The Yemeni island of Socotra has been devastated by one of the biggest storms in recent memory, leaving at least 40 people missing, roads and buildings destroyed and causing unknown damage to the island’s precious ecosystem.
Governor Ramzi Mahrous said that Cyclone Mekunu made landfall on Wednesday but the weather conditions were so severe the authorities were only able to begin assessing the damage properly on Friday. The severe storm is now heading towards southern Oman on the Arabian Peninsula, where people in coastal areas have been warned to evacuate.
It is feared the missing people, among them Yemeni, Sudanese, Somali and Indian nationals, are dead after being swept out to sea in the flash flooding. At least 19 of the missing were aboard boats which sank or ran aground during the storm.
The tense political situation on the island – revealed by The Independent earlier this month to be the subject of a secret power struggle between the Arab governments fighting Houthi rebels in Yemen’s war – will undoubtedly deteriorate as a result of the desperate circumstances.
The Yemeni government has declared a state of emergency and Saudi Arabia and the UAE have landed at least two plane loads of emergency aid on the island’s lone airstrip.
Several residents on the island were contacted for comment by The Independent but could not be reached. It is believed the electric supply is out in several parts of the island, including much of the two main towns of Hadibo and Qalansiyah.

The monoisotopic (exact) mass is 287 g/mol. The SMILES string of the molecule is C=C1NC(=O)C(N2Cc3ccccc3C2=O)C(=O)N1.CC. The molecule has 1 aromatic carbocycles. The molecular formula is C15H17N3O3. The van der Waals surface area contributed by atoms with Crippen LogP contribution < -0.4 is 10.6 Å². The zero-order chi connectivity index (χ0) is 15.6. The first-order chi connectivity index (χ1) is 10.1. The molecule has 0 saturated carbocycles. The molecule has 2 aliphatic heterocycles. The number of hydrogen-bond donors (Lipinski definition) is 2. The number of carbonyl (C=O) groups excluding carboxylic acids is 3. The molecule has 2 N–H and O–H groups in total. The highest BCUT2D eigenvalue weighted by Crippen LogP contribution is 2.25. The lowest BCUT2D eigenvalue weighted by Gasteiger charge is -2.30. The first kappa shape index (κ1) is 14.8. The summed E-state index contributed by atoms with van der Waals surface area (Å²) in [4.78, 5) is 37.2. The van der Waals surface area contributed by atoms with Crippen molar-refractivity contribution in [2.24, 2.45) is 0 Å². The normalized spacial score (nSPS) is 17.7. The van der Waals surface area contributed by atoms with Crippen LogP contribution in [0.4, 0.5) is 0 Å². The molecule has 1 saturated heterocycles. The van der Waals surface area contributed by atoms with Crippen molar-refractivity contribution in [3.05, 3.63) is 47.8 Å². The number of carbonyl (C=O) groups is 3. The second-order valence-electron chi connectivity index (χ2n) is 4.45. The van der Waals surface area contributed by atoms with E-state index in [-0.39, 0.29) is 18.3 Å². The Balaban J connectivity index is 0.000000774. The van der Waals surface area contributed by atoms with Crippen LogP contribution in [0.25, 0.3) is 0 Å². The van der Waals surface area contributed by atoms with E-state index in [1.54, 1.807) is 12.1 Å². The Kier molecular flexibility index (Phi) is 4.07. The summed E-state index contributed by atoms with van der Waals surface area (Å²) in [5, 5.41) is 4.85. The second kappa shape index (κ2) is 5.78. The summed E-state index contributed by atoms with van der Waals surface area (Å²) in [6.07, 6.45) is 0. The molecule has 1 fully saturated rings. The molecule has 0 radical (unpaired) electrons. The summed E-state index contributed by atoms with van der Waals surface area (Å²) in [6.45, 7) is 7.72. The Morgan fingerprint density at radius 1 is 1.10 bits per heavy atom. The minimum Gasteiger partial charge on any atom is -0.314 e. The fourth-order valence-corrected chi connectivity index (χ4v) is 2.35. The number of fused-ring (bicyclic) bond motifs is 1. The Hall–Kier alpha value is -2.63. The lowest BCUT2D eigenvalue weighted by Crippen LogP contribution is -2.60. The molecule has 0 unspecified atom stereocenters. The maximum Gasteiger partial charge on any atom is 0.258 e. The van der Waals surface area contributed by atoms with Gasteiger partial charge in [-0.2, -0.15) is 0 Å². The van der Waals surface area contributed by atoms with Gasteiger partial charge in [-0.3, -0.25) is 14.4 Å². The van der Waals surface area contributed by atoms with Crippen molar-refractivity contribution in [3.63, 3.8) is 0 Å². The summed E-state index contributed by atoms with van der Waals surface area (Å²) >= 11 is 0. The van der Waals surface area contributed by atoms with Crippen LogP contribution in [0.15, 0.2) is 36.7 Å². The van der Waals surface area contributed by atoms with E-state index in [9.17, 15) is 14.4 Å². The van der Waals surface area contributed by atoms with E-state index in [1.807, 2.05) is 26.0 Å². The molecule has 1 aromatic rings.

Thousands of goats and other animals – essential to almost all of the underdeveloped island’s residents as part of their livelihoods – are also believed to have drowned.
Socotra is known as the ‘Galapagos of the Indian Ocean’ for its unique flora and flora, including almost 700 endemic species. It is not known how much of its protected wildlife, including the rare dragon blood’s tree, so-called for its red sap, has been affected by the cyclone.
Socotra was hit by two severe storms in 2015 which upended hundreds of the previous trees and also killed a significant amount of coral – vital for the marine ecosystem and fish stocks. At least six people died and up to 70 per cent of the island’s roads were left unusable.
Environmentalists have warned the island, like most isolated ecosystems, is under serious threat from sea level rise and changing temperatures caused by climate change.
It was the cyclones three years ago that first led to significant UAE interest in the Yemeni island.
The wealthy Gulf nation initially sent aid to help rebuild, but later built a military base on the geopolitically strategic island.
Tensions between the Yemeni government and the Emirates over Socotra’s future came to a head earlier this month after Yemeni prime minister Ahmed bin Daghr demanded UAE troops leave the island.
Saudi Arabia, the lynchpin of the Arab coalition fighting in Yemen’s three-year-old civil war against the Iran-backed Houthis, was drafted in to mediate the UAE’s departure last week.
The Independent’s reporting, however, suggests that there are still UAE soldiers stationed on Socotra, as well as a new Saudi military presence.
Join our commenting forum
Join thought-provoking conversations, follow other Independent readers and see their replies